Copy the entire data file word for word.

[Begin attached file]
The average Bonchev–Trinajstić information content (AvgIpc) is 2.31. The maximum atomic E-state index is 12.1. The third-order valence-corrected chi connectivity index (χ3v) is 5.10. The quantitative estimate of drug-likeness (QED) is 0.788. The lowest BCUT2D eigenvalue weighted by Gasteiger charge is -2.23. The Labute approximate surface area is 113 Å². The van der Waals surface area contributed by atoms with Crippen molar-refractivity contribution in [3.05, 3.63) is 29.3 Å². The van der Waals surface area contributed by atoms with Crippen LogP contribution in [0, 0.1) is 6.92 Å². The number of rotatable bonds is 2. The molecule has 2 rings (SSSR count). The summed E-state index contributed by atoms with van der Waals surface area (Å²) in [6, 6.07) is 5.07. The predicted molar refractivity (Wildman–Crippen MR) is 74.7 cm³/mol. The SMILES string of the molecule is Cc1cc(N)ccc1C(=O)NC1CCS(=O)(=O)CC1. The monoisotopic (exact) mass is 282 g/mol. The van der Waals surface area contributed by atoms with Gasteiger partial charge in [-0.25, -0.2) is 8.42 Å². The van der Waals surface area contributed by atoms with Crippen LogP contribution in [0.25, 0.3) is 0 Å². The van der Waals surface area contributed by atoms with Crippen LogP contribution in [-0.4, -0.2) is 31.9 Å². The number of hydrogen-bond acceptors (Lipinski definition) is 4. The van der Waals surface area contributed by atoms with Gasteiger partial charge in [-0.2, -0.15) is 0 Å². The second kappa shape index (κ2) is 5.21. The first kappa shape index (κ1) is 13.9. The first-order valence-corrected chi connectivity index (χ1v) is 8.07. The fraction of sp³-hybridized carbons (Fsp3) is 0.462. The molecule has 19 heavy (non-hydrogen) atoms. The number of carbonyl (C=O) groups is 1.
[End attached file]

The average Bonchev–Trinajstić information content (AvgIpc) is 2.31. The maximum atomic E-state index is 12.1. The third-order valence-corrected chi connectivity index (χ3v) is 5.10. The quantitative estimate of drug-likeness (QED) is 0.788. The lowest BCUT2D eigenvalue weighted by Gasteiger charge is -2.23. The Labute approximate surface area is 113 Å². The van der Waals surface area contributed by atoms with Crippen molar-refractivity contribution in [3.05, 3.63) is 29.3 Å². The van der Waals surface area contributed by atoms with Crippen LogP contribution in [0, 0.1) is 6.92 Å². The number of rotatable bonds is 2. The molecule has 2 rings (SSSR count). The summed E-state index contributed by atoms with van der Waals surface area (Å²) in [6, 6.07) is 5.07. The predicted molar refractivity (Wildman–Crippen MR) is 74.7 cm³/mol. The SMILES string of the molecule is Cc1cc(N)ccc1C(=O)NC1CCS(=O)(=O)CC1. The monoisotopic (exact) mass is 282 g/mol. The van der Waals surface area contributed by atoms with Gasteiger partial charge in [-0.25, -0.2) is 8.42 Å². The van der Waals surface area contributed by atoms with Crippen LogP contribution in [0.25, 0.3) is 0 Å². The van der Waals surface area contributed by atoms with Crippen LogP contribution in [-0.4, -0.2) is 31.9 Å². The number of hydrogen-bond acceptors (Lipinski definition) is 4. The van der Waals surface area contributed by atoms with Gasteiger partial charge in [-0.2, -0.15) is 0 Å². The second kappa shape index (κ2) is 5.21. The first kappa shape index (κ1) is 13.9. The first-order valence-corrected chi connectivity index (χ1v) is 8.07. The fraction of sp³-hybridized carbons (Fsp3) is 0.462. The molecule has 19 heavy (non-hydrogen) atoms. The number of carbonyl (C=O) groups is 1.